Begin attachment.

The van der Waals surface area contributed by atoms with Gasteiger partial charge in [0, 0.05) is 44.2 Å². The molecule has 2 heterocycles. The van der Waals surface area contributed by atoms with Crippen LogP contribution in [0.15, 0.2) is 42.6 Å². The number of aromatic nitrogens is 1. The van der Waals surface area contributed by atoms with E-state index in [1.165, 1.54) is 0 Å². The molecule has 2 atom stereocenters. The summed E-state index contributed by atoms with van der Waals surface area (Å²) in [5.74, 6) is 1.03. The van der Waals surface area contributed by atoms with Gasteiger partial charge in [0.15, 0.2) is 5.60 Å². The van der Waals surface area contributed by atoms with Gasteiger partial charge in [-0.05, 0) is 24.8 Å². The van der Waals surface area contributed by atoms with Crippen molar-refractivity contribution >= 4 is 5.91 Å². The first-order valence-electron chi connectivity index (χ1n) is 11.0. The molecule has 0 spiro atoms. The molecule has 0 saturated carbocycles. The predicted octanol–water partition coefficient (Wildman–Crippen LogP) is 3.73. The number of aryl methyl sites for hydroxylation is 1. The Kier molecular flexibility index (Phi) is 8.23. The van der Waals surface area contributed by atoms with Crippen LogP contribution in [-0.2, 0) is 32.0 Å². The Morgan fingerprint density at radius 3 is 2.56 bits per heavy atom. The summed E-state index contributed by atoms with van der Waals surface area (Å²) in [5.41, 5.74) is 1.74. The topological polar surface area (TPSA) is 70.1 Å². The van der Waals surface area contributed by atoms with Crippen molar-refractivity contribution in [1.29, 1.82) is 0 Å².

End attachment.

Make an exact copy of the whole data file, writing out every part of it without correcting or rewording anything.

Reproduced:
The van der Waals surface area contributed by atoms with Gasteiger partial charge in [0, 0.05) is 44.2 Å². The molecule has 2 heterocycles. The van der Waals surface area contributed by atoms with Crippen LogP contribution in [0.15, 0.2) is 42.6 Å². The number of aromatic nitrogens is 1. The van der Waals surface area contributed by atoms with E-state index in [1.165, 1.54) is 0 Å². The molecule has 2 atom stereocenters. The summed E-state index contributed by atoms with van der Waals surface area (Å²) in [5.74, 6) is 1.03. The van der Waals surface area contributed by atoms with Gasteiger partial charge in [0.15, 0.2) is 5.60 Å². The van der Waals surface area contributed by atoms with Gasteiger partial charge in [-0.05, 0) is 24.8 Å². The van der Waals surface area contributed by atoms with Crippen molar-refractivity contribution >= 4 is 5.91 Å². The first-order valence-electron chi connectivity index (χ1n) is 11.0. The molecule has 0 spiro atoms. The molecule has 0 saturated carbocycles. The predicted octanol–water partition coefficient (Wildman–Crippen LogP) is 3.73. The number of aryl methyl sites for hydroxylation is 1. The Kier molecular flexibility index (Phi) is 8.23. The van der Waals surface area contributed by atoms with Crippen LogP contribution in [-0.2, 0) is 32.0 Å². The Morgan fingerprint density at radius 3 is 2.56 bits per heavy atom. The summed E-state index contributed by atoms with van der Waals surface area (Å²) in [5.41, 5.74) is 1.74. The topological polar surface area (TPSA) is 70.1 Å². The van der Waals surface area contributed by atoms with Crippen molar-refractivity contribution in [1.29, 1.82) is 0 Å².